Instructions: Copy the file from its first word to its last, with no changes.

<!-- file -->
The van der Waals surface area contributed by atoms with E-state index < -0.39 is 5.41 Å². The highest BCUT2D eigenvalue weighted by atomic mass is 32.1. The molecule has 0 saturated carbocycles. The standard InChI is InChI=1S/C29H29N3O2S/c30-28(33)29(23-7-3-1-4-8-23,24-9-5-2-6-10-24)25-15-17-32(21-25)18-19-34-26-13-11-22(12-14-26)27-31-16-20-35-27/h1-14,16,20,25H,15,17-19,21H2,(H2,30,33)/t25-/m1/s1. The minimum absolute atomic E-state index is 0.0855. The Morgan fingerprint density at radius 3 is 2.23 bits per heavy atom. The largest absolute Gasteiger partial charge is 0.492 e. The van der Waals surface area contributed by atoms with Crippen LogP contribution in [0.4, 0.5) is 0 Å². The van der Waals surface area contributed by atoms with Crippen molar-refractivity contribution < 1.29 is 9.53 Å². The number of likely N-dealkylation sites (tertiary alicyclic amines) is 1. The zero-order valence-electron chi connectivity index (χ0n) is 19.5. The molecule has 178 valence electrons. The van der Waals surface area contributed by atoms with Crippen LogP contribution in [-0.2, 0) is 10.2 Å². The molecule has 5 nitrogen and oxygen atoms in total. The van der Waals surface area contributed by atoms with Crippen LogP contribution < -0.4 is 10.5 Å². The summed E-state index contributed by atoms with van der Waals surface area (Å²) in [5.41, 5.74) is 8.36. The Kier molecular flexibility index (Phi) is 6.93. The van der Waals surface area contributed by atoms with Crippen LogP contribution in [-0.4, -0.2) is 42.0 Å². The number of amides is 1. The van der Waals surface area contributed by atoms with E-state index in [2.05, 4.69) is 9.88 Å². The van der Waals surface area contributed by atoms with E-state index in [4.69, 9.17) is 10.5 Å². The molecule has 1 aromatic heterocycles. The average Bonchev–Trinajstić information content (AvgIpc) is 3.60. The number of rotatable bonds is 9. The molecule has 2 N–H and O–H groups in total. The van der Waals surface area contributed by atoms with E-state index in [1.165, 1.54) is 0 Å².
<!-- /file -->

The van der Waals surface area contributed by atoms with E-state index < -0.39 is 5.41 Å². The highest BCUT2D eigenvalue weighted by atomic mass is 32.1. The molecule has 0 saturated carbocycles. The standard InChI is InChI=1S/C29H29N3O2S/c30-28(33)29(23-7-3-1-4-8-23,24-9-5-2-6-10-24)25-15-17-32(21-25)18-19-34-26-13-11-22(12-14-26)27-31-16-20-35-27/h1-14,16,20,25H,15,17-19,21H2,(H2,30,33)/t25-/m1/s1. The minimum absolute atomic E-state index is 0.0855. The Morgan fingerprint density at radius 3 is 2.23 bits per heavy atom. The largest absolute Gasteiger partial charge is 0.492 e. The van der Waals surface area contributed by atoms with Crippen LogP contribution in [0.4, 0.5) is 0 Å². The van der Waals surface area contributed by atoms with Crippen molar-refractivity contribution < 1.29 is 9.53 Å². The number of likely N-dealkylation sites (tertiary alicyclic amines) is 1. The zero-order valence-electron chi connectivity index (χ0n) is 19.5. The molecule has 178 valence electrons. The van der Waals surface area contributed by atoms with Crippen LogP contribution in [-0.2, 0) is 10.2 Å². The molecule has 5 nitrogen and oxygen atoms in total. The van der Waals surface area contributed by atoms with Crippen LogP contribution < -0.4 is 10.5 Å². The summed E-state index contributed by atoms with van der Waals surface area (Å²) in [5.41, 5.74) is 8.36. The Kier molecular flexibility index (Phi) is 6.93. The van der Waals surface area contributed by atoms with Crippen LogP contribution in [-0.4, -0.2) is 42.0 Å². The number of amides is 1. The van der Waals surface area contributed by atoms with E-state index in [2.05, 4.69) is 9.88 Å². The van der Waals surface area contributed by atoms with E-state index in [4.69, 9.17) is 10.5 Å². The molecule has 1 aromatic heterocycles. The average Bonchev–Trinajstić information content (AvgIpc) is 3.60. The number of rotatable bonds is 9. The molecule has 2 N–H and O–H groups in total. The van der Waals surface area contributed by atoms with E-state index in [1.165, 1.54) is 0 Å².